Dallas Cowboys 2013 Offseason Preview
SI.com is laying out offseason road maps for all 32 teams as they start their journey for the Lombardi Trophy -- two teams per day, from the teams that need the most work to contend in 2013 to the ones that are in pretty good shape. See them all.
2012 Record: 8-8
Key Pending Free Agents: Mike Jenkins, CB; Anthoy Spencer, DE/LB; Phil Costa, OL (RFA); Danny McCray, S (RFA)
List of Draft Picks (pending compensatory picks): 1 (18), 2 (47), 3 (80), 4 (111), 5 (144), 6 (175)
Available Cap Space: -$20 million
GM/Coaching Moves: Hired defensive coordinator Monte Kiffin; pulled playcalling responsibilities from head coach Jason Garrett
"... It's going to be very uncomfortable for the next couple of weeks and months at Valley Ranch. ... Change is necessary at 8-8. A change will happen."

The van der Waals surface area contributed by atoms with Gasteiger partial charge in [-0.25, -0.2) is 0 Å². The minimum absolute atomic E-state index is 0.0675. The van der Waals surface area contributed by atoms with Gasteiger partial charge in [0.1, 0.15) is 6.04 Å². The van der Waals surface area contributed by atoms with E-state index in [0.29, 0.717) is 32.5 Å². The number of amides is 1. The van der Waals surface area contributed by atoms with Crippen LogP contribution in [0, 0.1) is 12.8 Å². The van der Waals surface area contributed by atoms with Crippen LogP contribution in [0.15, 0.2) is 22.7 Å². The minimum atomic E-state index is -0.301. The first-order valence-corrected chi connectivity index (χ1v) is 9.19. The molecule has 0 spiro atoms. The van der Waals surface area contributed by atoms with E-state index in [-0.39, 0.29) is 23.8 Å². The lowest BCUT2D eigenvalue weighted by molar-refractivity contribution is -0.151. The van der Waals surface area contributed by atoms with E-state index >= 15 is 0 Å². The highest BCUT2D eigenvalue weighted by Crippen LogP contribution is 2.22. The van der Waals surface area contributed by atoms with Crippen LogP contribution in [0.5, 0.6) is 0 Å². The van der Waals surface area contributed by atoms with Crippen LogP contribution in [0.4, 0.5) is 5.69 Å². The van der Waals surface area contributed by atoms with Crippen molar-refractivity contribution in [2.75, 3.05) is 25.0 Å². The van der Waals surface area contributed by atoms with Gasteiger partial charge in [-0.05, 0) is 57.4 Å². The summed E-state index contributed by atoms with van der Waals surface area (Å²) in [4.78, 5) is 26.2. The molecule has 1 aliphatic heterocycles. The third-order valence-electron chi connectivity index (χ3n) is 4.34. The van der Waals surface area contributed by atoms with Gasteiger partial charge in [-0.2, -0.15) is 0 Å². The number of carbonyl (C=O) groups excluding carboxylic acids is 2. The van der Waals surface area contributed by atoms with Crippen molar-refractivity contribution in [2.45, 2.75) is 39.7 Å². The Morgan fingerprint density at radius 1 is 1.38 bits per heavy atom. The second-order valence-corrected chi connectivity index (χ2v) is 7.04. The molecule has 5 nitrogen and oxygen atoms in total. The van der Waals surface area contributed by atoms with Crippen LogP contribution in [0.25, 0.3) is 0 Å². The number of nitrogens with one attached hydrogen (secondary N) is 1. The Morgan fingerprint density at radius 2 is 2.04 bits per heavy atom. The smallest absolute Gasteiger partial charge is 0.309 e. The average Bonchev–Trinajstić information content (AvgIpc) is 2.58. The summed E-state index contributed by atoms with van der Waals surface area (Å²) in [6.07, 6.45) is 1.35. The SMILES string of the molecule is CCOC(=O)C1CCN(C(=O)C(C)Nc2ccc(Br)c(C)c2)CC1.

Those were Jerry Jones' words a couple of days after the Cowboys ended the 2012 season the same way they ended the 2011 season: with a disappointing loss to an NFC East rival with the division title on the line. In 2011, it was the Giants beating Dallas on national television on their way to the Super Bowl. But if Jones could possibly excuse that loss -- New York, after all, has a proven record of success and was in the middle of a world-beating six-game streak on the way to the Lombardi Trophy -- he was in no such mood for another offseason of status quo after watching the long-suffering, now-upstart Redskins leapfrog his team to relevancy in the snap of a finger.
Immediately after that season-ending loss to Washington, Jones admitted being impressed with the make-up of the Redskins, and you could sense a bit of longing, some jealousy that his own team wasn't nearly as impressive. While Robert Griffin III injected new life into a moribund franchise, Jones' Cowboys dealt with the same frustrating issues -- a lack of consistency on the field, a constant inability to play up to potential, a recurring problem with coming up small in big moments and befuddling and often backfiring sideline decisions from the coaching staff. It's been the same story in Dallas for years now.